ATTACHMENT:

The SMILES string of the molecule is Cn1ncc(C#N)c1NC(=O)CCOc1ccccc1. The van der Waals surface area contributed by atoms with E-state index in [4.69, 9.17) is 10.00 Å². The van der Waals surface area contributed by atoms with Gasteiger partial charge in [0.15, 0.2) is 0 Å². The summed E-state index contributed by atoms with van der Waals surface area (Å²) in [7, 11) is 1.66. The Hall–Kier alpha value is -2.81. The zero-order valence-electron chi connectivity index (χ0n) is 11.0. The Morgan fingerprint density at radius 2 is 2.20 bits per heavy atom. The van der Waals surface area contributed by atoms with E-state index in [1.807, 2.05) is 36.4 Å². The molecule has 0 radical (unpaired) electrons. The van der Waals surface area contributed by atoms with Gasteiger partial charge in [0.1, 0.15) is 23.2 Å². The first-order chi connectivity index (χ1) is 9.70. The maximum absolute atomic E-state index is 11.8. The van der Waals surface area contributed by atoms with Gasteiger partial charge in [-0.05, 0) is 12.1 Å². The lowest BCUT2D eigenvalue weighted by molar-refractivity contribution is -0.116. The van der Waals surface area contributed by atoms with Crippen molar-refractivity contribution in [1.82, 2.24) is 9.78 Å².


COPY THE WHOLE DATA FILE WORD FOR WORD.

The SMILES string of the molecule is Cn1ncc(C#N)c1NC(=O)CCOc1ccccc1. The van der Waals surface area contributed by atoms with E-state index in [4.69, 9.17) is 10.00 Å². The van der Waals surface area contributed by atoms with Gasteiger partial charge in [0.15, 0.2) is 0 Å². The summed E-state index contributed by atoms with van der Waals surface area (Å²) in [7, 11) is 1.66. The Hall–Kier alpha value is -2.81. The zero-order valence-electron chi connectivity index (χ0n) is 11.0. The Morgan fingerprint density at radius 2 is 2.20 bits per heavy atom. The van der Waals surface area contributed by atoms with E-state index in [1.807, 2.05) is 36.4 Å². The molecule has 0 radical (unpaired) electrons. The van der Waals surface area contributed by atoms with Gasteiger partial charge in [0.1, 0.15) is 23.2 Å². The first-order chi connectivity index (χ1) is 9.70. The maximum absolute atomic E-state index is 11.8. The van der Waals surface area contributed by atoms with Gasteiger partial charge in [-0.05, 0) is 12.1 Å². The lowest BCUT2D eigenvalue weighted by molar-refractivity contribution is -0.116. The van der Waals surface area contributed by atoms with Crippen molar-refractivity contribution in [1.82, 2.24) is 9.78 Å².